Tuesday, October 29, 2013

Get Familiar: Mertz of Present Rhymes

Thirtyseven: Is Present Rhymes on hiatus in 2013?

Mertz: For those that don't know, Present Rhymes is the group I started making music with. My 3 best friends & I began experimenting in the worlds of music production & writing lyrics back in 2002. One of our original members left the group before we even released our first project in 2011. Since our debut album, Livin' The Mission, the group has been less productive than I had hoped.

Now, more than ever, I am completely focused on making music. I never thought I would be a solo artist, I always had the group mentality from the very beginning. But, over the years, it's become clear to me that if I really want to turn music making into my life's work, I have to make that commitment by myself. I can't let anyone else's actions dictate my success. This realization has been a really hard thing for me to deal with. Ultimately though, I just want to make music, so that's what I'm doing.

The truth is, I don't know what the deal with Present Rhymes is. We didn't break up & I certainly never said I was leaving the group to go solo. We just got to a point where we were all living in the same house & spending a lot of time not working on music together. We have a lot of really good songs written that our fans haven't ever heard, but as a group, we lack the motivation to really put in the effort it takes to make those songs great.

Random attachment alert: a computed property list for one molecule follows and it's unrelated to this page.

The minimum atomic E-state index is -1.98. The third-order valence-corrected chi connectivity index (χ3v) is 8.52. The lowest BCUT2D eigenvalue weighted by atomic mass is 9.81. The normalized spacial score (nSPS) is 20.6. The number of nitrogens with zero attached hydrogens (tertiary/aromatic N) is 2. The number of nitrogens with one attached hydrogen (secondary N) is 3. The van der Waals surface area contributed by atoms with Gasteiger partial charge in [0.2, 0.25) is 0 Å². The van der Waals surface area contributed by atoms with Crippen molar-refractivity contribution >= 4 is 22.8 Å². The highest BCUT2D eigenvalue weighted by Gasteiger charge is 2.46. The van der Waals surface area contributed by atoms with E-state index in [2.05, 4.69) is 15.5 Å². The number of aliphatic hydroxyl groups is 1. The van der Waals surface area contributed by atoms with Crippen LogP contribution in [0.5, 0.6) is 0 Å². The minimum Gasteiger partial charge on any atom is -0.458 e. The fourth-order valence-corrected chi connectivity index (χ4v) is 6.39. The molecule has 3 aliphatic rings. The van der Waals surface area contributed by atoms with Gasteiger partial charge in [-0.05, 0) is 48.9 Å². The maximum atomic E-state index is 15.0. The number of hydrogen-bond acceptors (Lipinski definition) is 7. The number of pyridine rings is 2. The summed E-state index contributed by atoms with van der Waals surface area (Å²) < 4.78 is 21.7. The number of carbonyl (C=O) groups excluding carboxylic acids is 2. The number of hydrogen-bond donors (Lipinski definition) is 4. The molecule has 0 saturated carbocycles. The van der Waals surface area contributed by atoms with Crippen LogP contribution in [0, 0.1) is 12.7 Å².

Now, my mind is focused on building a fan base as a solo artist.

Thirtyseven: How has your approach to songwriting and production changed since your early releases like the Rise Above It EP?

Mertz: For my new album, The Good in The Bad, I gravitated back towards original production & away from sampling. I produced 5 out of the 10 songs on the album & only 1 of my beats is sample based. Production-wise, for this project I put a major focus on the drums & the overall dynamics of the instrumentals. In the past, I would write most of my lyrics before the beat was finished. Then, I would end up copying large sections of the beat & pasting them to make the beat longer, & I think this approach led me to making songs that felt very repetitive.

On my new project, I tried to make my instrumentals stand on their own before I wrote lyrics to them. I also made a conscious effort to stay away from the all too easy verse-chorus-verse-chorus-verse-chorus classic rap song structure. I think this approach enables me to keep the listener's attention more because they're presented with something different than they might be expecting. I've also focused a lot of my energy on creating more realistic sounding, harder hitting drums.

On the songwriting side of things, I utilized the talents of other producers for the first time on this project. Nastee, SXMPLELIFE & SkySplitterInk contributed production to the album, all of whom I met while living in BVT. Using other people's beats has let me focus more on my lyrics. I did a lot more storytelling than I have in the past. One criticism that has always stuck with me was from my first release, when Dan Bolles said that I am much more effective when I "show" than when I "tell". I like the approach of storytelling because I think it's fun to make a point without coming right out & saying it. To me, it feels like the storytelling aspect to lyricism has been scarce as of late, & by telling more stories, I'm able to keep things more interesting for the listener while still saying something of substance.